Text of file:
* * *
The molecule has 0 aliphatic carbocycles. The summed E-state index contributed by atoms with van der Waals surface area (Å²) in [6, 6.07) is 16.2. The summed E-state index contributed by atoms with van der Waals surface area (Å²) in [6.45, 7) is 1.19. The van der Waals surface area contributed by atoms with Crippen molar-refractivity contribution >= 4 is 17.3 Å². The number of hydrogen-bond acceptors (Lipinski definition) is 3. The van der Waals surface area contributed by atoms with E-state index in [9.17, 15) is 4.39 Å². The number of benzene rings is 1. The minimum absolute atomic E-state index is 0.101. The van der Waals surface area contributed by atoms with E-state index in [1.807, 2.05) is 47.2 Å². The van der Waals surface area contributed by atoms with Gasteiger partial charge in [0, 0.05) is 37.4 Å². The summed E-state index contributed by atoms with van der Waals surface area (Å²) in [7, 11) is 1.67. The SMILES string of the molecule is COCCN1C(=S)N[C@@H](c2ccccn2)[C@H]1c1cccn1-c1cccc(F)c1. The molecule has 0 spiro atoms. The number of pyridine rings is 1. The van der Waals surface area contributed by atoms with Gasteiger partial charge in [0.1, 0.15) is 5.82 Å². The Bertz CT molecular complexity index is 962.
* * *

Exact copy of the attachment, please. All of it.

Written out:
The molecule has 0 aliphatic carbocycles. The summed E-state index contributed by atoms with van der Waals surface area (Å²) in [6, 6.07) is 16.2. The summed E-state index contributed by atoms with van der Waals surface area (Å²) in [6.45, 7) is 1.19. The van der Waals surface area contributed by atoms with Crippen molar-refractivity contribution >= 4 is 17.3 Å². The number of hydrogen-bond acceptors (Lipinski definition) is 3. The van der Waals surface area contributed by atoms with E-state index in [9.17, 15) is 4.39 Å². The number of benzene rings is 1. The minimum absolute atomic E-state index is 0.101. The van der Waals surface area contributed by atoms with E-state index in [1.807, 2.05) is 47.2 Å². The van der Waals surface area contributed by atoms with Gasteiger partial charge in [0, 0.05) is 37.4 Å². The summed E-state index contributed by atoms with van der Waals surface area (Å²) in [7, 11) is 1.67. The SMILES string of the molecule is COCCN1C(=S)N[C@@H](c2ccccn2)[C@H]1c1cccn1-c1cccc(F)c1. The molecule has 0 spiro atoms. The number of pyridine rings is 1. The van der Waals surface area contributed by atoms with Gasteiger partial charge in [0.1, 0.15) is 5.82 Å². The Bertz CT molecular complexity index is 962.